Published: 11/08/2005, Volume II5, No. 5967 Page 3
Payment by results requires commissioners and providers to become more disciplined in managing their transactions. The code of conduct issued by the Department of Health is a good stab at setting out the kind of behaviours that will be necessary if PbR is to function effectively (news, page 5).
But in seeking to provide reassurance to those at the front line, the code - perhaps inevitably - also raises further areas of uncertainty and concern.
Chief among these are: who would police the code, what kind of mechanisms would identify non-compliance, and what sort of penalties might be incurred by transgressors? The warning that 'ongoing disputes will be seen as failure' raises the prospect of central intervention. But how does that sit with the ethos of devolution?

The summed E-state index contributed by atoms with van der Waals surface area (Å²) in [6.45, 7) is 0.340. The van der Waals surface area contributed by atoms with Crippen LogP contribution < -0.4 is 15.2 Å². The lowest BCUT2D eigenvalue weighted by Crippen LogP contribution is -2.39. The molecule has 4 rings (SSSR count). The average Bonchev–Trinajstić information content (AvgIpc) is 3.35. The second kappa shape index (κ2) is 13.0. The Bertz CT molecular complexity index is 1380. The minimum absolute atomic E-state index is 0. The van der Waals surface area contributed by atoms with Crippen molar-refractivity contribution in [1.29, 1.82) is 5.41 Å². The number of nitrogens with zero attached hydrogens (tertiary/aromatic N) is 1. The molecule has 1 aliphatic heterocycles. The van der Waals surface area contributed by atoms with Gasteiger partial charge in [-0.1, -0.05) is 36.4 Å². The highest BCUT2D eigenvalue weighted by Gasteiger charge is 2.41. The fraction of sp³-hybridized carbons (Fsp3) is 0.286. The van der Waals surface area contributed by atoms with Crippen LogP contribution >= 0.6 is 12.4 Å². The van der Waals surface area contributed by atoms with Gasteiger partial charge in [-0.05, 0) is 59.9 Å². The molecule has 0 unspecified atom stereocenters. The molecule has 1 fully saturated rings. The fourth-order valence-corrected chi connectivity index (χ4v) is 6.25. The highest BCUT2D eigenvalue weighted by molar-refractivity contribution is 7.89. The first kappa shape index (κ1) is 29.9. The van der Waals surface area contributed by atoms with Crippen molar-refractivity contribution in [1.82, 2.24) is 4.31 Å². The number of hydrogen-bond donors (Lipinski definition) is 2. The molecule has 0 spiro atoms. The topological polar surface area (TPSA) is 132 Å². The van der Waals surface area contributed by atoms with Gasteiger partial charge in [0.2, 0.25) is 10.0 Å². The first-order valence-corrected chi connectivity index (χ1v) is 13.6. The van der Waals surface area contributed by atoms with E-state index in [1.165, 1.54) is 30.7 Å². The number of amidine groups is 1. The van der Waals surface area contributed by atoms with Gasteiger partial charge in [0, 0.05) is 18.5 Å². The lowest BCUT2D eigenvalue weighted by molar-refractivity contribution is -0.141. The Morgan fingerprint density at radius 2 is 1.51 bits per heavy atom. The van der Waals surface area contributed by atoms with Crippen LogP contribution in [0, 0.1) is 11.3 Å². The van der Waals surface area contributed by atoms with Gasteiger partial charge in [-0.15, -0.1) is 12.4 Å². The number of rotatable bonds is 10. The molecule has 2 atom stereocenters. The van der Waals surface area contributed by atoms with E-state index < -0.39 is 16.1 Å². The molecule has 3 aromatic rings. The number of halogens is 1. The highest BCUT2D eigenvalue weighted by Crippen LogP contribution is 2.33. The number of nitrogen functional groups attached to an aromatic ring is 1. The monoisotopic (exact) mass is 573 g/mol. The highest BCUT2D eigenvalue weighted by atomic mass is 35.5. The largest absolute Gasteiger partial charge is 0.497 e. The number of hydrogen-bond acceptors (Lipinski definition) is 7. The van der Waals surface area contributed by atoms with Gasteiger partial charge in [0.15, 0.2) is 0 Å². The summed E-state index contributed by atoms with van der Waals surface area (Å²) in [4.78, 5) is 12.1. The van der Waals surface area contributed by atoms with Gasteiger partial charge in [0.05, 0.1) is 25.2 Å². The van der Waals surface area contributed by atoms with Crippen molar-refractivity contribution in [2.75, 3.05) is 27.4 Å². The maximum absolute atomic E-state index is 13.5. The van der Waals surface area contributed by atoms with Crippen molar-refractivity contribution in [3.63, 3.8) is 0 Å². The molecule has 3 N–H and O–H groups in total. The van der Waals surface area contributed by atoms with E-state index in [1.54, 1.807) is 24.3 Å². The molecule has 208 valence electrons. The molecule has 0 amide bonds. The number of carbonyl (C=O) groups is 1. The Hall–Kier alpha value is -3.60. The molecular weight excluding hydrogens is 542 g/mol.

For the code to work effectively, its impact must be balanced across commissioners and providers and it must work equitably when applied to NHS and non-NHS organisations. What force will such an - understandably -broadly drawn code have alongside legally binding contracts? The code must also work in all contexts, and not concentrate solely on elective care simply because it is first in the PbR queue.
A code of conduct for PbR is a sensible approach to a complex set of issues and will be welcomed by most HSJ readers. But it is unlikely to be the complete answer to managing this most profound of reforms.